Whilst we realise in today’s climate it is unlikely that a wholesale reform of the Blasphemy laws would be “unrealistic” we believe that failing short of that for the time being the Government should entertain at least the following measures so that the process of reform and modernisation can begin.

The global threat from terrorism and Islamic radicalisation closer to home as evidenced by the attack on the Parisian magazine Charlie Hebdo on 9 January 2015 and numerous incidents around the world will make it more pressing that the international community pays close attention to the need for urgent action to check the ever rising tide of fundamentalist ideology.

We have identified the following core essentials by way of long term and short term recommendations on the one hand to the state of Pakistan and on the other to the international community.

Recommendation – Long Term

To the international community

  • 1. Repeal articles of the Constitution of Pakistan so that Muslims and Non-Muslims have equality of treatment as definition of a part of the population as Non-Muslim has prepared the way 91 for the persecution of all those who are designated as Non-Muslims.
  • 2. Repeal several sections of Pakistan’s Penal Code which forbids Ahmadis from the peaceful practise and propagation of their faith.
  • 3. Invest in state education to avoid the poor turning to madrassas as educational options for the young.
  • 4. Work towards a more secular state education system and ensure teachers are trained to avoid inflammatory remarks against minorities and minority religions.
  • 5. Positively promote religious tolerance in schools by including the study of other faiths as part of the curriculum as well as Islamiyat.
  • 6. Permit Ahmadis to hold peaceful gatherings in public and to undertake their annual gatherings and sporting tournaments free of fear by having police presence to avoid attacks and clashes.



To the international community

  • 1. Take note of what is happening to religious minorities such as the Ahmadis in Pakistan and carry out more public awareness campaigns.

  • 2. To ensure there is only one common voting list in Pakistan irrespective of one’s faith or religion.

  • 3. Assist in the release of Ahmadis kept in prison under the Blasphemy or Anti-Ahmadi laws.

  • 4. It speedily processes the applications of those Ahmadi Muslims fleeing Pakistan so that they are recognized as refugees.

  • 5. An allocation is made for Ahmadi Muslims to be taken under the quota assistance by member states.

To Pakistan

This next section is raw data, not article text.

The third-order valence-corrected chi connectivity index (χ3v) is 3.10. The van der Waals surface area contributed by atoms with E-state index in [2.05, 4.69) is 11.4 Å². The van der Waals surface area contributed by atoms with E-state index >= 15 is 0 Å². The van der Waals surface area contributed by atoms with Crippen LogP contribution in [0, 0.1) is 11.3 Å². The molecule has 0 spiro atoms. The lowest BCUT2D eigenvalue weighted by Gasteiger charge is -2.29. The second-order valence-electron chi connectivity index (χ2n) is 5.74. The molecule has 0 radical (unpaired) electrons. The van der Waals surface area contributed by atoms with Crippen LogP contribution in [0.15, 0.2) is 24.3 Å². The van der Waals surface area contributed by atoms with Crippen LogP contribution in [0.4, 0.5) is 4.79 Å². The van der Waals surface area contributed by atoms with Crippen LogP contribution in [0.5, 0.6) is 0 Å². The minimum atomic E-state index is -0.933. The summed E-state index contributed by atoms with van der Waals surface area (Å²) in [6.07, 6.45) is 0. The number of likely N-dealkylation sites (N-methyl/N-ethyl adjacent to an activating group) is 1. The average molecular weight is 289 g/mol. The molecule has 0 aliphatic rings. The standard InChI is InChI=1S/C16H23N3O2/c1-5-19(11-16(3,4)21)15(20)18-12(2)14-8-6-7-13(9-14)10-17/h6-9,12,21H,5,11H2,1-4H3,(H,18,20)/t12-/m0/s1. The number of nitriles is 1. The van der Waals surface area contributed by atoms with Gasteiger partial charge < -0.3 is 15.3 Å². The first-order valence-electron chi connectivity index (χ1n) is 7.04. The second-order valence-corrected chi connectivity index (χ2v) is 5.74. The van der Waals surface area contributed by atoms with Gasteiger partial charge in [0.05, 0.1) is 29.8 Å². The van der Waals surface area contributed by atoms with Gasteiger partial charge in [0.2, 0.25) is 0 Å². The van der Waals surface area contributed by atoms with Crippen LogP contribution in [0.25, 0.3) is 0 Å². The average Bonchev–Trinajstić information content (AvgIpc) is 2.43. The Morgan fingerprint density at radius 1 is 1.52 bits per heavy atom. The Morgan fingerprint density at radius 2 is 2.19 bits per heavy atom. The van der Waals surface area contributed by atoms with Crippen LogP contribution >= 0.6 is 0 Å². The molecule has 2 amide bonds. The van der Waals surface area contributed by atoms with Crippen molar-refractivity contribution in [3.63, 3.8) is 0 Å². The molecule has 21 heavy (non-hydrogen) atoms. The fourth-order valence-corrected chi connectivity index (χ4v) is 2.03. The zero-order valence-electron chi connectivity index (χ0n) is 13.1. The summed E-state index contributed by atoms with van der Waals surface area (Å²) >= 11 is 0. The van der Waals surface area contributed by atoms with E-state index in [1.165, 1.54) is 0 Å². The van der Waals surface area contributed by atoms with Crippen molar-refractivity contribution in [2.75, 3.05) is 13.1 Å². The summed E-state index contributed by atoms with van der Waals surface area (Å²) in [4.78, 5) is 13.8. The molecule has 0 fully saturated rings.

• 1. Positively encourage and require the Pakistani government to take steps to amend and repeal the Blasphemy laws and other persecutory measures in the Pakistan Penal Code.

  • 2. Abolish the separate electoral list and ensure all Pakistani citizens have the unfettered right to vote, irrespective of ones faith or religion.

  • 3. Return the nationalized schools and colleges of the Ahmadiyya Muslim Community in accordance with the government’s own general policy in this regard.

  • 4. Take punitive measures against all those individuals who incite to murder or incite violence.

  • 5. Train law enforcement agencies to prevent and deal with mob violence against Ahmadis and other religious minorities.

  • 6. Provide rapid back up and support to the police by using the elite forces or armed forces where mob violence or terrorist attacks against religious minorities are taking place to rapidly quell any such violence or attacks.

  • 7. Take concerted action to locate and bring to justice all perpetrators.

  • 8. Censor incitement to violence on television and ensure all religious programmes are pre-recorded to enable this.

  • 9. Promote freedom of press and a press standards agency is empowered to ensure this and to avoid inflammatory material being disseminated.

  • 10. Outlaw pamphlets, posters or bill boards that promote religious intolerance and spread hatred and violence particularly those endorsed or affiliated to the State.

  • 11. In the spirit of the National Action Plan:
    a) disallow all anti-Ahmadiyya rallies, Jalsas, processions in Chenab Nagar (Rabwah) held in the name
    of Khatme Nabuwwat (or similar organisations); and
    b) ban all hate literature and speech that incites sectarian emotions and encourages violence.